Mar 29, 2016

Will capitalism survive the robot revolution?

Posted by in categories: economics, employment, finance, robotics/AI

My new article for TechCrunch on capitalism and the robot revolution:

Economic experts are trying to figure out a question that just two decades ago seemed ridiculous: If 90 percent of human jobs are replaced by robots in the next 50 years — something now considered plausible — is capitalism still the ideal economic system to champion? No one is certain about the answer, but the question is making everyone nervous — and forcing people to dig deep inside themselves to discover the kind of future they want.

After America beat Russia in the Cold War, most of the world generally considered capitalism to be the hands-down best system on which to base economies and democracies. For decades, few doubted capitalism’s merit, which was made stronger by thriving globalization and a skyrocketing world net worth. In 1989 — when the Berlin Wall fell — the world had only 198 billionaires. Now, according to Forbes, there are 1,826 of them in 2016.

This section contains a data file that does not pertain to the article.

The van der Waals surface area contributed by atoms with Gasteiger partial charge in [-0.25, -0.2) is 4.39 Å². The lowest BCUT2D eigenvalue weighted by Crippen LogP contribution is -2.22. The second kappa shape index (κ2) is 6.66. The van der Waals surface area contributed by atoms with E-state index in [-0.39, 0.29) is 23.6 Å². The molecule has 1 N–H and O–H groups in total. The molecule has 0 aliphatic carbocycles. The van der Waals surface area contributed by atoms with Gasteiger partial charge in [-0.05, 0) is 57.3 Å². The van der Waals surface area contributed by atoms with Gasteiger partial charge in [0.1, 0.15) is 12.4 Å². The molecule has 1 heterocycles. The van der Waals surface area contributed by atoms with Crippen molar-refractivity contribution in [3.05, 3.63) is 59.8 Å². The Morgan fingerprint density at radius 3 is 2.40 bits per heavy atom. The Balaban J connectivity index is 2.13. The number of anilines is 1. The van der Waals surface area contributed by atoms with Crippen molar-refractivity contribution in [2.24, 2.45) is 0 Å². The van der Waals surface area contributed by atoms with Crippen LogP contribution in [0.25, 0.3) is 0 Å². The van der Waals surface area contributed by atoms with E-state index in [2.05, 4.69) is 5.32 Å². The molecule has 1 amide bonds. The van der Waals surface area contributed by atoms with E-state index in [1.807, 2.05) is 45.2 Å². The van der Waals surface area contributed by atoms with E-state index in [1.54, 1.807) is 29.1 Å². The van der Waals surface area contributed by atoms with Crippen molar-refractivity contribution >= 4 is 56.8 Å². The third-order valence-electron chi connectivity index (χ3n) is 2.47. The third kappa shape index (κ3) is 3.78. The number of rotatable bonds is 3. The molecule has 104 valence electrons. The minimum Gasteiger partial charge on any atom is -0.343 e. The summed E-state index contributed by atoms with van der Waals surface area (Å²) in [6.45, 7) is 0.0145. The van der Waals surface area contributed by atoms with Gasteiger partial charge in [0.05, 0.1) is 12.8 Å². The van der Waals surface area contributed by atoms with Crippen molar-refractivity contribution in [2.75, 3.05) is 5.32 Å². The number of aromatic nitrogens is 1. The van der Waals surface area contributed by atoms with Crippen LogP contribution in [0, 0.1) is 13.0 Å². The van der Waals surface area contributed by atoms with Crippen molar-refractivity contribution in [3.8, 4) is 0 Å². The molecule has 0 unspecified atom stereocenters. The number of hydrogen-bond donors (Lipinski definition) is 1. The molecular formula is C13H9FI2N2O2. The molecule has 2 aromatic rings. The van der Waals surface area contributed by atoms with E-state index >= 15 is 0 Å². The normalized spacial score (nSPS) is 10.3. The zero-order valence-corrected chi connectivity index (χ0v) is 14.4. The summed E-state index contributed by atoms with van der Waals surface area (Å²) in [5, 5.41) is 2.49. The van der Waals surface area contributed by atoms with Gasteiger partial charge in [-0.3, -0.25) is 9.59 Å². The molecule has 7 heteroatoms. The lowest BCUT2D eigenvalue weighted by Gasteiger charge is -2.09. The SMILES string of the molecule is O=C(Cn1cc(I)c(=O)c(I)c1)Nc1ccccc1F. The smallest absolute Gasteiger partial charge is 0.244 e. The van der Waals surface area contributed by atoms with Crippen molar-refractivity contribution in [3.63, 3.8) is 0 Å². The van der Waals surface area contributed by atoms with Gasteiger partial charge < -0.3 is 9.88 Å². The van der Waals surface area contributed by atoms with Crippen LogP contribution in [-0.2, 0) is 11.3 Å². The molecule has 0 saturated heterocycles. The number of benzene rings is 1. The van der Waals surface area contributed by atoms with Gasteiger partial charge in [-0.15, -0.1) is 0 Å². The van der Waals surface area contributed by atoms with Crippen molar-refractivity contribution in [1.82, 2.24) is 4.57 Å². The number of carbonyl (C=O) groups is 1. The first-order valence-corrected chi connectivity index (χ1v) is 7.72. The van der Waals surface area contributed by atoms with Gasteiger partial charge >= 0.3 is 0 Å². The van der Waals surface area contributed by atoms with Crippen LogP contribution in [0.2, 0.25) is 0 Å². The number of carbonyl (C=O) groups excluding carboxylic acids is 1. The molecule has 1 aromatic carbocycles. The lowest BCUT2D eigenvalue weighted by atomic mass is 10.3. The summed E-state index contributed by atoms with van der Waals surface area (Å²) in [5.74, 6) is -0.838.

Despite growing riches, when banks collapsed in 2007 during the Great Recession, the world stepped back and wondered aloud if a more nuanced approach to economic progress was needed. These doubts of 21st century capitalism helped set the stage for an economic paradigm shift just starting to appear — economists observing jobs not just disappearing to other countries, but disappearing off the face of the Earth. The culprit: robots and software.

At first, the warnings of this weren’t very loud. After all, economies and companies thrive because of modernization, which includes upgrading with new tech to make and save money. But in the last year, a growing chorus of people are beginning to see a tipping point, maybe a decade in the future, where tens of millions of jobs may be lost in as short as a five-year period — which would be many more times the jobs lost during the Great Recession.

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